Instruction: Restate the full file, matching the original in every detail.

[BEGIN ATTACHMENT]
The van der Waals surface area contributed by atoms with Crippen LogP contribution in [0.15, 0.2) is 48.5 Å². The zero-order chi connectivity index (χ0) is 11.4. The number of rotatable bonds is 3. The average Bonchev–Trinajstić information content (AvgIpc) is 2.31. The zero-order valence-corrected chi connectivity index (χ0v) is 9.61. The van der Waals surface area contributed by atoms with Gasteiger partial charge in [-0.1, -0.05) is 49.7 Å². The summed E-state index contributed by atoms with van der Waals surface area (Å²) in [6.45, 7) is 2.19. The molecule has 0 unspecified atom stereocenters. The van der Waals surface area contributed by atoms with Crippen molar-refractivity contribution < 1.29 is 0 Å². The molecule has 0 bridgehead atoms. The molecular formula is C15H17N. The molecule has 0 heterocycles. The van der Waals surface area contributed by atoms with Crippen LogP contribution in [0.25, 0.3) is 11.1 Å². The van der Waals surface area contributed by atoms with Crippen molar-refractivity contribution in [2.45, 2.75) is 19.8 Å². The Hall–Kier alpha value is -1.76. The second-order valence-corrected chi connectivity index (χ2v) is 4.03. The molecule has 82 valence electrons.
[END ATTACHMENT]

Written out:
The van der Waals surface area contributed by atoms with Crippen LogP contribution in [0.15, 0.2) is 48.5 Å². The zero-order chi connectivity index (χ0) is 11.4. The number of rotatable bonds is 3. The average Bonchev–Trinajstić information content (AvgIpc) is 2.31. The zero-order valence-corrected chi connectivity index (χ0v) is 9.61. The van der Waals surface area contributed by atoms with Gasteiger partial charge in [-0.1, -0.05) is 49.7 Å². The summed E-state index contributed by atoms with van der Waals surface area (Å²) in [6.45, 7) is 2.19. The molecule has 0 unspecified atom stereocenters. The van der Waals surface area contributed by atoms with Crippen molar-refractivity contribution < 1.29 is 0 Å². The molecule has 0 bridgehead atoms. The molecular formula is C15H17N. The molecule has 0 heterocycles. The van der Waals surface area contributed by atoms with Crippen LogP contribution in [0.25, 0.3) is 11.1 Å². The van der Waals surface area contributed by atoms with Crippen molar-refractivity contribution in [2.45, 2.75) is 19.8 Å². The Hall–Kier alpha value is -1.76. The second-order valence-corrected chi connectivity index (χ2v) is 4.03. The molecule has 82 valence electrons.